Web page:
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Bonding Quick Reference

A handy set of tips when you're bonding your rabbits!

Authored by:

Edited by:

Robyn Levy

Sarah Erickson

Getting started:

  • 1st neutral territory -- bonding space

  • 2nd neutral territory -- dating space. Bathrooms are good options

  • Side-by-side pens about 6” apart. With spacers so they can’t push the pens together (this is to ensure they cannot bite through the pens)

  • Switch litter boxes every day. You can also switch the bunnies back and forth between habitats to fully immerse them in the other’s scent.

  • Mirrored dishes and litter boxes.

  • “Teddy bun” to trade scents.

  • Pen covers – ensure no accidents from an escapee. Bunnies have long memories and it can be difficult to bond after a fight.

Dating Game:

  • Place bunnies side by side heads facing same direction

  • Couples massage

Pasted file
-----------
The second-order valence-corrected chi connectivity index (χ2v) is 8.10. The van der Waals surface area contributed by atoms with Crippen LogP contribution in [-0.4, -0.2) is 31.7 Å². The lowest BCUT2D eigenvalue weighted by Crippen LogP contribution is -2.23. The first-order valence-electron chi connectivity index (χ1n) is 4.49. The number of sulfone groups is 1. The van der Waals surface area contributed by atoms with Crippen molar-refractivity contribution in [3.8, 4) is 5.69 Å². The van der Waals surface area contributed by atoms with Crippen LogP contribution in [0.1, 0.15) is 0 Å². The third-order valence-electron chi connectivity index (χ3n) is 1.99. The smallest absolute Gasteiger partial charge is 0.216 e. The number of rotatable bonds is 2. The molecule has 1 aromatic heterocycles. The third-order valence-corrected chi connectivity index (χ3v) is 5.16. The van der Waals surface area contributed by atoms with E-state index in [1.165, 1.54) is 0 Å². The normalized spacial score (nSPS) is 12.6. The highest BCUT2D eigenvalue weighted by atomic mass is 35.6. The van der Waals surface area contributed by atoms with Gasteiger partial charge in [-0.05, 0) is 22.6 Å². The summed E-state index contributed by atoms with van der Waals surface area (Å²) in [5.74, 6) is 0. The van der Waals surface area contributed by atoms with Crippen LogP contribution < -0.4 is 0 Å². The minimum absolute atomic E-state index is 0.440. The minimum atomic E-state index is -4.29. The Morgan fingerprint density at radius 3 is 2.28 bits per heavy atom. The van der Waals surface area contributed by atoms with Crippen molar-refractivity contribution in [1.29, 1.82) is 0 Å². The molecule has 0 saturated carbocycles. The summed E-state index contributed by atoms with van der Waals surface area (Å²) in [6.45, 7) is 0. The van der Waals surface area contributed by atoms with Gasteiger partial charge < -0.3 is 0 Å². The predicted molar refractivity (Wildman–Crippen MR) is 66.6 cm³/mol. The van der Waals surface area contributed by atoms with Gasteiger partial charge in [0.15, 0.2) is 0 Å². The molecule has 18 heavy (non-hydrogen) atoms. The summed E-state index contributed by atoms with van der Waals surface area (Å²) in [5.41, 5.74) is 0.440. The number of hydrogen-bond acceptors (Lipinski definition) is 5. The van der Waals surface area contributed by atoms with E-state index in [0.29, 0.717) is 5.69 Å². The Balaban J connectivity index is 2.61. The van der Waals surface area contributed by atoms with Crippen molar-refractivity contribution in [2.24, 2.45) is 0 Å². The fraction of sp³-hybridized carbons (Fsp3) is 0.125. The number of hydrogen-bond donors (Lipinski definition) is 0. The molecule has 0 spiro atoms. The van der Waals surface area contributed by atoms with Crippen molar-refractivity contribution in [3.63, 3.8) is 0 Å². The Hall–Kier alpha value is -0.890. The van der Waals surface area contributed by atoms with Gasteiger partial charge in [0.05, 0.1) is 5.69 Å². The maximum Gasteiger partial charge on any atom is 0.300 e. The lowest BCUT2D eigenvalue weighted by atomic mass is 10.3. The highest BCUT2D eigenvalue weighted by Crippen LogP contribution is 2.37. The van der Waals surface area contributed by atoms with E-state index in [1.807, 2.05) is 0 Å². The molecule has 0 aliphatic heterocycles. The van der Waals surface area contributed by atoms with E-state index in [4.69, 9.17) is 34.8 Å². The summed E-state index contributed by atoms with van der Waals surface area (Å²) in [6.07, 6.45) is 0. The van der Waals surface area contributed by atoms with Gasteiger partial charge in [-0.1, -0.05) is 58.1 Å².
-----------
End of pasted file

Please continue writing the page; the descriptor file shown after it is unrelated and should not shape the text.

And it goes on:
• Share leafy greens

  • Do not allow fighting

  • Keep the dates short, increase time gradually

  • Always end on a positive note

Almost There:

  • Increase time of bonding dates

  • Let them stay together as long as you can supervise

  • Combine living spaces

  • Spend one night together

  • Lighten supervision after 48 hours of co-habitation

Good Signs:

  • Bunnies are not fighting

  • Ignoring one another

  • Grooming one another

  • Leaning into each other

  • Lying near one another in their pens

  • Self-grooming

  • Presenting for grooming

  • Sharing food


  • Humping or chasing is not tolerated by the other rabbit

  • One or both of the bunnies seem excessively stressed (seek immediate vet care if injury occurs or if either bunny stops eating/pooping)

  • Aggressive grooming

  • Chasing is not tolerated

  • Both bunnies want to be “top” bunny

  • Nipping backside or underside

  • Grooming is too rough

  • Defensive stance tense overall body, ears back

Additional notes:

  • Stay positive and be patient

  • Slow and steady wins the race

  • Humping or chasing is normal as long as the rabbits are tolerating it.

  • Talk to your rabbits! Always keep a positive tone. Tell them they are “good bunnies.” Encouraging words creates positive energy for you and them!

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